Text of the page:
The third round featured a matchup with the number 1 ranked Chinese player, Wang Hao. Amongst top players, Wang Hao is one of the few whom I am not very familiar with having only played him on two previous occasions. The game quickly got very complicated when I chose the extremely sharp Polugaevsky Variation of the Sicilian Najdorf. We were both blitzing out our opening moves until the 15th move when I avoided the main line and chose something offbeat. My main reasoning behind this decision was to try and create complications while attempting to confuse my opponent. This turned out to be correct as I quickly obtained an advantage and kept up the pressure. Unfortunately, this required using massive amounts of time and just when victory was in sight, I could not find the knockout blow. To compound my problems, I made a horrendous blunder on move 26, completely overlooking a very thematic double sacrifice. I attempted to try and hang on, but Wang Hao showed no mercy and I eventually resigned on move 47 when I was down two pawns and their was no hope (0 wins, 2 draws, 1 loss).
One of the most difficult things about playing chess is that unlike sports, even when you lose a game, you almost always have to come back the next day and play again. This tournament proved to be no exception and in the 4th round, I had my second black in a row against Viorel Bologan. Due to the unfortunate circumstances regarding the withdrawal of Alexander Morozevich, the organizers were amazingly able to find a replacement on short notice. I attempted to surprise Viorel by playing the Queens Gambit Accepted opening. This seemed to work as Viorel did not respond with the most accurate moves and eventually made a positional rook sacrifice to imbalance the position. From this critical juncture of the game on move 20 until move 60, I was slightly better and attempting to break through and score my first victory. Perhaps due to the result of the previous day, I wound up pressing too hard, turning down draw after draw in an attempt to win and found myself, much to my horror, with a completely losing position. However, the clock ended up being my best friend as we were playing on our 30 second increment and eventually Viorel walked his king across the board only to get it caught in a mating net. I’m not particularly superstitious, but I felt that in some way, this evened out the luck from the previous rounds (1 win, 2 draws, 1 loss).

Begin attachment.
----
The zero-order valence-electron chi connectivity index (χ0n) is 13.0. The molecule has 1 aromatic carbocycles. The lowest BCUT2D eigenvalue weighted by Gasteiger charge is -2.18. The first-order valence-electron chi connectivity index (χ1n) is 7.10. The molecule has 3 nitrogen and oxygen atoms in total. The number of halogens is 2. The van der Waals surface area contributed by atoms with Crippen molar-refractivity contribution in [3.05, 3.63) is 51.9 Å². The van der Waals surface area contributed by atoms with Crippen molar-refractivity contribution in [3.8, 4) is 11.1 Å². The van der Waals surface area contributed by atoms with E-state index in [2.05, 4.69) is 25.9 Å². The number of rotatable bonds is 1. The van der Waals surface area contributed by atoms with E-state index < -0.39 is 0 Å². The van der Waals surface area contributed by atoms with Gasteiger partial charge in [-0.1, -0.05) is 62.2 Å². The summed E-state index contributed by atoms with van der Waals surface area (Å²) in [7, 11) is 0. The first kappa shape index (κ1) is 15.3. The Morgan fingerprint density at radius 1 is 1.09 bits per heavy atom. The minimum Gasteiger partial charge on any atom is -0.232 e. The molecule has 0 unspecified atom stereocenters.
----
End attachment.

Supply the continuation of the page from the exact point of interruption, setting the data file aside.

The fifth round marked the halfway point of the tournament, and completed the first cycle. I had white pieces against the 2nd lowest ranked player in the tournament, former French prodigy, Etienne Bacrot. Much to my surprise, Etienne chose to play the Kings Indian Defense for a third time despite suffering two brutal losses to Giri and Wang Hao earlier in the tournament. Unlike those games which turned into massive theoretical debates, I attempted to steer the game into quieter waters by playing the Petrosian System. Etienne would have no part of it and attempted to do a caveman pawn storm on the kingside and mate me. As with most Kings Indian positions, it is a question of whether white will break through on the queenside before black mates on the kingside. In this particular case, my queenside attack was much quicker, and I won without facing any really scary attacks (2 wins, 2 draws, 1 loss).
Coming off of two wins, I started the second half of the tournament by flipping colours and playing against Magnus Carlsen once again but with white this time. Magnus chose to play the Grunfeld Defence which came as a mild surprise to me. I attempted to play a quiet sideline to create some chances, but Magnus, very prudently chose to simplify the position and we agreed to a draw shortly thereafter (2 wins, 3 draws, 1 loss).
Thus, we have reached the rest day at long last. Currently, I sit in 3rd place with four rounds left. Although it will be an uphill battle if I am going to fight for first place, there are still plenty of games left, and I plan on trying my best.